It's the first time we've been to the Tasmania Inn since it changed hands, and my sister (who dislikes change in any form) was slightly disturbed by the changes they'd made to the decor.
We were both disturbed by the changes to the menu, where the cheapest item is now about $17. A bit dearer than it used to be.
The new owners, a family of Canadians, seem nice enough but I would be interested to know how much experience they've had in the hotel trade. It's a line that a lot of people go into without any prior knowledge.
I've been generally quite satisfied using Netspace as my back-up ISP, and I queried them about taking out a second account for a friend. They were quite happy about it and I went ahead with it at the weekend.
The problem for my friend Kay, you see, is that she's one of those rare individuals who doesn't have a credit card. If you think about it, that makes it almost impossible to sign up with the majority of internet service providers.
I suggested to her that if she was willing to pay me, I could charge it to my credit card and neither of us would be worse off. She certainly wouldn't be, since her last ISP charged $29 a month and the Netspace Supersaver subscription is only $7-95 a month.
The local press reported this week that petrol has soared to record prices around Tasmania, with some motorists paying a staggering 124.9 cents a litre. In Hobart unleaded fuel has reached 118.9 in most stations, four cents more than in other capital cities.
Despite a drop this week in the world price of crude oil, farmers and the transport industry are reeling from the high prices. The chief engineer of the Royal Automobile Club of Tasmania complained that oil companies were usually quick to raise prices but slow to drop them.
Too true, blue.
I've wondered why Network Ten persists with Big Brother when a quick check of the ratings in Melbourne and Hobart shows that it struggles to get into the ten most-watched programmes each week.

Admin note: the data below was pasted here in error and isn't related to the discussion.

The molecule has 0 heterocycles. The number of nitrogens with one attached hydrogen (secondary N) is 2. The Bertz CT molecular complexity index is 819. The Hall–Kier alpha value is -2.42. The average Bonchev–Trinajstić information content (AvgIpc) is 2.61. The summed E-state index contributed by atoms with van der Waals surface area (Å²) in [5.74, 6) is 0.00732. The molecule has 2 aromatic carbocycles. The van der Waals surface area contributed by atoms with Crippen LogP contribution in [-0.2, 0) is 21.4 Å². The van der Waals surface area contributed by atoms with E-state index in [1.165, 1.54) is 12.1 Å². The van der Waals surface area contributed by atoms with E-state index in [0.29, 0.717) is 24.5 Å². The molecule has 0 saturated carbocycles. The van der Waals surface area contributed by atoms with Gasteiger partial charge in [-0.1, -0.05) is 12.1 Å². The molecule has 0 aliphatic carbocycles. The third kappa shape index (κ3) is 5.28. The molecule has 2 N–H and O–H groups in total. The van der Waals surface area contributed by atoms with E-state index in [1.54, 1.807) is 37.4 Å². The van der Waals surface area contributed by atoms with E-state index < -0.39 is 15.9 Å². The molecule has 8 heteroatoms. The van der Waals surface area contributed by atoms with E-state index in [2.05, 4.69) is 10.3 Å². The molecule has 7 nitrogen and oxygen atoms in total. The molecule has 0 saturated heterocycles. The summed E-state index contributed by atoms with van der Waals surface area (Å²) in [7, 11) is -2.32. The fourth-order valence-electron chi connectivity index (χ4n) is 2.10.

The series costs about A$25 million a year to mount.
Well, mystery solved. I now read that the show is always on the list of the "20 most-watched programmes" among viewers aged 16 to 39 around Australia. Apparently the advertisers don't really care that many people over 40 consider it a complete waste of time. The 25-to-54 demographic are firmly rusted on to the Nine Network anyway.
Speaking of the over-40s, DMG Radio Australia has launched its new Melbourne/Sydney network under the brand name Vega ("on your wavelength"). The new stations will be aimed at the 40-to-60 demographic, just as DMG's Nova network targets the under-40 group.
It's expected to lure listeners away from the ABC, news-talk stations and Classic Hits stations.
DMG - part of Britain's Daily Mail media company - has deep pockets. It's spent over $500 million to set up the five-state Nova network and the Vega stations. (And kudos to The Australian for not describing Nova as a "national network" -- any Tasmanian will tell you that you can't claim national coverage if you only broadcast to five out of the six states!)
I've reinstalled Firefox on my computer this week. I used to have it, but lost it when the laptop's hard drive crashed this year. Firefox 1.0.4 is apparently the latest model. I haven't tried it yet, so I'll be interested to see if I notice any differences to the old version.
I've also put on a free programme called Fraud Eliminator -- I am not paranoid, I'm just careful.